Popular Science has decided to close its online content to public comments. It explains that its decision was not taken lightly, but believes that even a small cohort of fractious, politically motivated commenters can reshape public opinions about content, which in turn changes perceptions about public policy, which in turn changes which research gains public funds. Mathew Ingram, in a response on paidContent, writes that Popular Science should try to fix comments instead of closing possible avenues of serious debate about science.
Egyptian authorities have raided, seized equipment and closed the headquarters of the Muslim Brotherhood newspaper in Cairo. Al Jazeera reports that this week an Egyptian court ruled that the Brotherhood had fomented violence and terrorism, so the country has moved to suspend its activities and an associations.
The Guardian reader editor examines the newsroom's decision to publish government surveillance secrets leaked by former security employee Edward Snowden. Chris Elliott, in a lengthy account for the Comment is Free blog at The Guardian, notes that readers have raised concerns about the content of the stories but not about the Guardian's decision to publish. He observes that some of the organization's best stories have been about campaigning journalism.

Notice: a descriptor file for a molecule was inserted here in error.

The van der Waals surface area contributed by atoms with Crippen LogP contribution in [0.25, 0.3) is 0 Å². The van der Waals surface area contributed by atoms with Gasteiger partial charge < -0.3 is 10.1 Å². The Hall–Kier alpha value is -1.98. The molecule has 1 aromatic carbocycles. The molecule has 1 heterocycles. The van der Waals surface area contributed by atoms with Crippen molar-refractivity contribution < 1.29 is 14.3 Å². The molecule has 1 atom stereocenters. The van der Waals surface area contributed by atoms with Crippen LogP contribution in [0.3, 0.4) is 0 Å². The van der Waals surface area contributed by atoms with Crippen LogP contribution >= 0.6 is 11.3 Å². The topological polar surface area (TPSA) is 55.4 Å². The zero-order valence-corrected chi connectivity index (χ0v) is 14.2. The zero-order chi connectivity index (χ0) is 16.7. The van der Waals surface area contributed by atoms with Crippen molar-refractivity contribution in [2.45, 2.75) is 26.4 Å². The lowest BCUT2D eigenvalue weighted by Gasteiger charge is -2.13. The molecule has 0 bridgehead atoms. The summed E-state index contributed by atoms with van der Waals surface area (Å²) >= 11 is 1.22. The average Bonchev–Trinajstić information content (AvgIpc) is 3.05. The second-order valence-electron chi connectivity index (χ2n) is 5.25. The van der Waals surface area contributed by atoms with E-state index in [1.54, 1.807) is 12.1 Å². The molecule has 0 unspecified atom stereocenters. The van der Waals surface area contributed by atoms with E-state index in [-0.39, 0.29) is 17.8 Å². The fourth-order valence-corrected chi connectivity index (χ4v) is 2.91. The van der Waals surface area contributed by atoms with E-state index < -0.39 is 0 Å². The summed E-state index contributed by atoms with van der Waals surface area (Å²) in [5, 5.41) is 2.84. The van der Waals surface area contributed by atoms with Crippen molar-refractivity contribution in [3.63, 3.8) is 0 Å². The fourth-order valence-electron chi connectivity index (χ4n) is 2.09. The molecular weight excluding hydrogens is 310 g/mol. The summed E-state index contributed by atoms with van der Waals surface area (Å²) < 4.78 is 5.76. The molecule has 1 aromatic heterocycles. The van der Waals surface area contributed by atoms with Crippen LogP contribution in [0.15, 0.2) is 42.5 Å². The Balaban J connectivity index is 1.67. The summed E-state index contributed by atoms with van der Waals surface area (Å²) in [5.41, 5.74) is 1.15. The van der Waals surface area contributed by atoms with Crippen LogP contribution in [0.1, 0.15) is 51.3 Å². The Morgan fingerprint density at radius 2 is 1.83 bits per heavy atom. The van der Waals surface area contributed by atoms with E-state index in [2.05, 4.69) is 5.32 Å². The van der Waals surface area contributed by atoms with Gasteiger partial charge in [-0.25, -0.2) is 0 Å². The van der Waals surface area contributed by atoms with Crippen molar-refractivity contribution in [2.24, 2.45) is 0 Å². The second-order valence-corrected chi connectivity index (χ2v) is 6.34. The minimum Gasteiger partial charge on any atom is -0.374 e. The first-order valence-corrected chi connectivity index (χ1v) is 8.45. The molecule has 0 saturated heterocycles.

Larry Kramer, the publisher of USA Today, believes newspapers need to be conversation-starters with more original content that permits journalists to have more of their own voice. Unique content and a sense of discovery are keys, with the latter quality also helpful in retaining advertising.